Odisha Celebrates A 4-Day Menstruation Festival Where Women Are Pampered With Food & Clothes

Odisha Celebrates Menstruation Festival
by Suchismita Pal
by Suchismita Pal 1042

Raja Parba, also known as Mithuna Sankranti is a four-day-long festival of Odisha that celebrates womanhood. It is believed that on the first three days of this festival, mother Goddess Earth, who is considered to be the wife of Lord Vishnu undergoes menstruation. The term Raja has been derived from the Sanskrit word ‘Rajas‘ which means menstruation. A menstruating woman is called Rajaswala. The day before the first day of the festival is called Sajabaja. It is the preparatory day during which the house, kitchen and grinding stones are cleaned. The festival involves grinding of spices for three days, during which girls and women free themselves from work and take rest. They deck themselves up in new Saree, ornaments and Alta and enjoy swinging on a garland-decorated swing.

Odisha Celebrates Menstruation Festival

Picture Credits: World Pulse

The Four Days Of Raja Parba

The Ratha Yatra of Odisha is famous all over the world. But the people in the state also celebrate another unique festival that praises womanhood. The Raja Parba festival takes place for four days in the month of June. The first day of Raja Parba is called Pahili Raja. The second day is called Mithuna Sankranti, which marks the beginning of rains. The third day is Basi Raja. The fourth day is called Vasumati snana. On the fourth day, women take bath in the grinding stone with turmeric paste and get dolled up with flowers, ornaments and more, as a symbol of Bhumi. The ceremonial bath of Bhudevi, the wife of Lord Jagannath, takes place on the fourth day.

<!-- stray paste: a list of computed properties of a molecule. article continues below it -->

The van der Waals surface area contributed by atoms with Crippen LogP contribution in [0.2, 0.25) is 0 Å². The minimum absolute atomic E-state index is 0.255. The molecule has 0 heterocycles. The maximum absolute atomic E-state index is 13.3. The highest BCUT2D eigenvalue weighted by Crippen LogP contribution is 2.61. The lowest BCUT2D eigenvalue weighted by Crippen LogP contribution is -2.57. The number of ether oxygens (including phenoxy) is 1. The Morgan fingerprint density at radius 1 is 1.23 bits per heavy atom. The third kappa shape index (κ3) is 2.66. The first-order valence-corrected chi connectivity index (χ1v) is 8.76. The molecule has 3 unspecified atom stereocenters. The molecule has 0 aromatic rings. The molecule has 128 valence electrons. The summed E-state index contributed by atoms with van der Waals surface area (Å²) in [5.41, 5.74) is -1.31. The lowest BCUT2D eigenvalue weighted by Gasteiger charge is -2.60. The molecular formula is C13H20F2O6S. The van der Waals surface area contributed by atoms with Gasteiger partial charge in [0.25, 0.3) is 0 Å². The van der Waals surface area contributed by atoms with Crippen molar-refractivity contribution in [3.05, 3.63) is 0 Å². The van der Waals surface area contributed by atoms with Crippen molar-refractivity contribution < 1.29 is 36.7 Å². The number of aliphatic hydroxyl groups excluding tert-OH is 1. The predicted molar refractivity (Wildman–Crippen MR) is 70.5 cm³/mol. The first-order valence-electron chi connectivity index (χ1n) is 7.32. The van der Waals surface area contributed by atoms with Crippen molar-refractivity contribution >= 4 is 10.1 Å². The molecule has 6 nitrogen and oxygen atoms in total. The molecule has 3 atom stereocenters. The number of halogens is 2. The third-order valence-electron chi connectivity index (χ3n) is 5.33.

Odisha Celebrates Menstruation Festival

Picture Credits: Telegraph India

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No Agricultural Activities Take Place During The Festival

Menstruation in women is a sign of fertility. Similarly, Mother Earth is also believed to menstruate. The first three days of the festival are believed to be the menstruating period of Mother Earth. No agricultural activities take place in the state during that time. Women wake up before sunrise on the very first day, anoint themselves with oil and turmeric and take a purificatory bath.  The rest of the two days, they do not cook, do not grind and do not walk barefoot. As per beliefs, bathing too is prohibited on the second and third days. But they dress up beautifully in rich clothes and savour gourmand food on all days, enjoy rides on decorated swings and spend a relaxed time.

 

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Also Read: 10 Traditional Dishes From Odisha That Every Foodie Must Try

During Raja Parba, many delectable nutritious dishes are prepared in the Odia kitchens, the most popular among them is the Raja Pitha or Poda Pitha. Other dishes made during the festival include Kakara, Arisa and Chakuli.

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Meanwhile, have you visited the spellbinding jungles of Similipal in Odisha?

 

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